Maria Ressa and Dmitry Muratov share Nobel Peace Prize 2021

The Norwegian Nobel Committee has decided to award the 2021 Nobel Peace Prize to Maria Ressa and Dmitry Muratov “for their efforts to safeguard freedom of expression, which is a precondition for democracy and lasting peace.”

The Norwegian Nobel Committee said it is convinced that freedom of expression and freedom of information are crucial prerequisites for democracy and to protect against war and conflict. “The 2021 peace prize laureates are representative of all journalists who stand up for this ideal in a world in which democracy and freedom of the press face increasingly adverse conditions,” the cpmmittee stated.
According to a press release issued by the Nobel Prize Committee, Maria Ressa uses freedom of expression to expose abuse of power, use of violence and growing authoritarianism in her native country, the Philippines.
Dmitry Muratov has for decades defended freedom of speech in Russia under increasingly challenging conditions.
"I'm speechless!" was Maria Ressa’s reaction when she heard the news from Olav Njølstad, secretary of the Norwegian Nobel Committee, on being awarded the 2021 Nobel Peace Prize just before the public announcement.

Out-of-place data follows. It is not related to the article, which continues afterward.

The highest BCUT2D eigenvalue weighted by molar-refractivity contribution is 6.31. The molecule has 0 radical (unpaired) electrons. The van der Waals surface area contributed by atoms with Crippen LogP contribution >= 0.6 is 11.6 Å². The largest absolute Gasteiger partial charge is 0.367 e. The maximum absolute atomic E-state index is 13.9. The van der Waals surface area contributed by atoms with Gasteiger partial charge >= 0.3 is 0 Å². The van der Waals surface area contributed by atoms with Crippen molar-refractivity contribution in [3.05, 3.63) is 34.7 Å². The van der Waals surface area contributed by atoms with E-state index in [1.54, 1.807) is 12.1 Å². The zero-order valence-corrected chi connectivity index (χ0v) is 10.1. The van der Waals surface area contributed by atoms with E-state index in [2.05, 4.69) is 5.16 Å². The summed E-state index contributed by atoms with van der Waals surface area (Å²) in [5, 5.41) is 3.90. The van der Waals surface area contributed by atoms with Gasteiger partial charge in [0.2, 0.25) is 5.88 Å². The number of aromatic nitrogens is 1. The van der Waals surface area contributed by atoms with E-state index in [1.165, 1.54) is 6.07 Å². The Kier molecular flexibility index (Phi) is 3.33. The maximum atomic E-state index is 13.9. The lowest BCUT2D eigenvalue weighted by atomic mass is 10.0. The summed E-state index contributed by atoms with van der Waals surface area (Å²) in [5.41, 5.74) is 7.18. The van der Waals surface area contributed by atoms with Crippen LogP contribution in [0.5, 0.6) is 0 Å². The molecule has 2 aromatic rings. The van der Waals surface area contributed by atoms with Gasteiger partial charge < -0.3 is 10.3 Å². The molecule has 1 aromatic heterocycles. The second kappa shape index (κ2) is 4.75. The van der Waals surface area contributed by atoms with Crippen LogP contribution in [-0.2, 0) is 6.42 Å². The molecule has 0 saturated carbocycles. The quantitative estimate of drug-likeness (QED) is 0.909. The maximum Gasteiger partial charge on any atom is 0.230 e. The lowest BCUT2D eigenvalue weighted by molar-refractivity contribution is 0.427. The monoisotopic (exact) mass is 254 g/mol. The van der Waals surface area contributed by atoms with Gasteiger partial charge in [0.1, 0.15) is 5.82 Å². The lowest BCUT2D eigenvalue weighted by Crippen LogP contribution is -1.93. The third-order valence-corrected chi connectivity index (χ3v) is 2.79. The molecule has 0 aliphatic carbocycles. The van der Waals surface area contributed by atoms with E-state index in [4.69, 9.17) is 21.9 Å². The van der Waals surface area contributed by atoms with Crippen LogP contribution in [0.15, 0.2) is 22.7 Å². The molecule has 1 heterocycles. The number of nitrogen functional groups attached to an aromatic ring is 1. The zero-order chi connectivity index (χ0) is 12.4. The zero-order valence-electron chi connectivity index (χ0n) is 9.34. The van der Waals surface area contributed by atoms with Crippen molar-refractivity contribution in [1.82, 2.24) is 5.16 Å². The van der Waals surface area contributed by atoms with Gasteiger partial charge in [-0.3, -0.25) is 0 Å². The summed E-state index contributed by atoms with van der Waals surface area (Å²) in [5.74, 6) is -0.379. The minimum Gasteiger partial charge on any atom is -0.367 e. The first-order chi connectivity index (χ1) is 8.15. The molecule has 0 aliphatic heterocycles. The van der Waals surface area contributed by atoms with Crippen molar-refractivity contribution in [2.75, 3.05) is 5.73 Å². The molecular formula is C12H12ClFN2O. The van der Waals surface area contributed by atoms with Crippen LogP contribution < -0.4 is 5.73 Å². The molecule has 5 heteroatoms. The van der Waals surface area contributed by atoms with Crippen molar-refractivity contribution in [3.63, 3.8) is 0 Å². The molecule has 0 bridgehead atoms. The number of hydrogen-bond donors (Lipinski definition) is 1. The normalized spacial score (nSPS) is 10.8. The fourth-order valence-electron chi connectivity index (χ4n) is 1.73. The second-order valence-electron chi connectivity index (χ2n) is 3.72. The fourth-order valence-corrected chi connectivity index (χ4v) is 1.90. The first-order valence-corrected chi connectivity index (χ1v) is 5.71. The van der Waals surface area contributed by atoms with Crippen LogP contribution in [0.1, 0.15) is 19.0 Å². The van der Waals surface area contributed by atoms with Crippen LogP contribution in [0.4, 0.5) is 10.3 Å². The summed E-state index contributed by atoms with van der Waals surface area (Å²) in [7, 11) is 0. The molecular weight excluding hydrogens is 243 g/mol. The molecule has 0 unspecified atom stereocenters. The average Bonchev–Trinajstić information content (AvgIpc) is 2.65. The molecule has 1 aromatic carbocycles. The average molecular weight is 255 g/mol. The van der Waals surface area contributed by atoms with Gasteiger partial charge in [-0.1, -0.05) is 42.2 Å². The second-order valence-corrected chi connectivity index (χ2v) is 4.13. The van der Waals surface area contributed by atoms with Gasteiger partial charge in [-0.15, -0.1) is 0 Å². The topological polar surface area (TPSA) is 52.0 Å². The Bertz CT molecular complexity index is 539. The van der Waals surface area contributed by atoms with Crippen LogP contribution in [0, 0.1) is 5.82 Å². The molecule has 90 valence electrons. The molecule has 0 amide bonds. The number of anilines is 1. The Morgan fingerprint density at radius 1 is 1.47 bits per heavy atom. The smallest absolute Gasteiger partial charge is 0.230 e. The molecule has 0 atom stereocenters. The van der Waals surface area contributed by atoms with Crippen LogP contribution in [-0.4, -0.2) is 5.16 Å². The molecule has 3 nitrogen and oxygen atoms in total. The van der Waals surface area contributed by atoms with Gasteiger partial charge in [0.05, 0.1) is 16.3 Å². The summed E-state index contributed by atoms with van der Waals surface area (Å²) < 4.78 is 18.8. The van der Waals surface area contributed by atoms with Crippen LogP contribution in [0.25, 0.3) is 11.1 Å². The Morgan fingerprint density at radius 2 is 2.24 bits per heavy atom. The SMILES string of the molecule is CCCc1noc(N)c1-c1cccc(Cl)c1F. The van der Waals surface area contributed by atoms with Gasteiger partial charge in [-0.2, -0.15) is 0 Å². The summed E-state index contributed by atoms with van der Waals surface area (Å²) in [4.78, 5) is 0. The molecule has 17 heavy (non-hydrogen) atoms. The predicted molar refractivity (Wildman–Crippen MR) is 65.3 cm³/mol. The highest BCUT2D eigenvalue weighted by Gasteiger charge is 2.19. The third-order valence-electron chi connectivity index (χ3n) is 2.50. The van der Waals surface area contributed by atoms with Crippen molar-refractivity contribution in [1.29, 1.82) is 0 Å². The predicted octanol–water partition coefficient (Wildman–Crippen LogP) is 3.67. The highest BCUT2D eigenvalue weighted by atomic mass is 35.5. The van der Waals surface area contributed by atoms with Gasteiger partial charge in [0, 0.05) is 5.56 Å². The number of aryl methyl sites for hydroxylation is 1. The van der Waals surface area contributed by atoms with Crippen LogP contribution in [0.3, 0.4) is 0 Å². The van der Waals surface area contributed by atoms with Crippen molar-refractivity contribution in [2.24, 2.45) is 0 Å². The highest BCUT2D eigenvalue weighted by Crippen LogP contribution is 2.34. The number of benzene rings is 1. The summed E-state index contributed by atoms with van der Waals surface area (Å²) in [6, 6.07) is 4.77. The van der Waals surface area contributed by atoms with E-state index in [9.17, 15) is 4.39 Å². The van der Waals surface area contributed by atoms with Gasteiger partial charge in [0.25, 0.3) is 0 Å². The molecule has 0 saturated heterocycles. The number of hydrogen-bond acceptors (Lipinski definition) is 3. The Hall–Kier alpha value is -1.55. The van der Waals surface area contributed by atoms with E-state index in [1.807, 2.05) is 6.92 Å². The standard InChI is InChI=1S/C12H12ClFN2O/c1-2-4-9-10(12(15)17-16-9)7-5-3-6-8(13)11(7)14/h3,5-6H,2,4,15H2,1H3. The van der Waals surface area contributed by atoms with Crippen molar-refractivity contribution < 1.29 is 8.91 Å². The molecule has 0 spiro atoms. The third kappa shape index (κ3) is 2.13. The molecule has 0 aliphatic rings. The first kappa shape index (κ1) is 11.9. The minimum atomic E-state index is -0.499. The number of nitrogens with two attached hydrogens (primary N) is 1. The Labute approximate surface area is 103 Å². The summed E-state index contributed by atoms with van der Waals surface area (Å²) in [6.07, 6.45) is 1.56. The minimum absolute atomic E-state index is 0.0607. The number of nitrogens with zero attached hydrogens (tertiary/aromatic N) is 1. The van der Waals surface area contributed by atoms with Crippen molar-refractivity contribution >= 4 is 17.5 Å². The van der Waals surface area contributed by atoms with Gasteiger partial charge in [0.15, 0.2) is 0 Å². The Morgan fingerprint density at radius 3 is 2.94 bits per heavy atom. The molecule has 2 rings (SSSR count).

The editors are known for hard-hitting investigations that have angered their countries' rulers, and both have faced significant threats. They were chosen out of 329 candidates.
Ressa, who co-founded the news site Rappler, was commended for using freedom of expression to "expose abuse of power, use of violence and growing authoritarianism in her native country, the Philippines".
The award-winning journalist was convicted last year of libel in a case seen as a test of the country's press freedom.
In a live broadcast by Rappler, Ressa said her win showed that "nothing is possible without facts... a world without facts means a world without truth and trust".
In a statement, Rappler said it was "honoured and astounded" that its chief executive had been given the prize.
"It could not have come at a better time - a time when journalists and the truth are being attacked and undermined," it said.
The Nobel committee said Mr Muratov, the co-founder and editor of independent newspaper Novaya Gazeta, had for decades defended freedom of speech in Russia under increasingly challenging conditions.
Several Novaya Gazeta reporters have been murdered because of their work, according to the Committee to Protect Journalists.
In an interview with the popular Telegram channel Podyom, Muratov said: "I'm laughing. I didn't expect this at all. It's madness here."
He called the prize "retribution for Russian journalism which is being repressed now".
Kremlin spokesman, Dmitry Peskov  congratulated the editor, aying, "He persistently works in accordance with his own ideals, he is devoted to them, he is talented, he is brave."
The winners of the prestigious prize, worth 10m Swedish krona (£836,000; $1.1m) will share the prize money equally.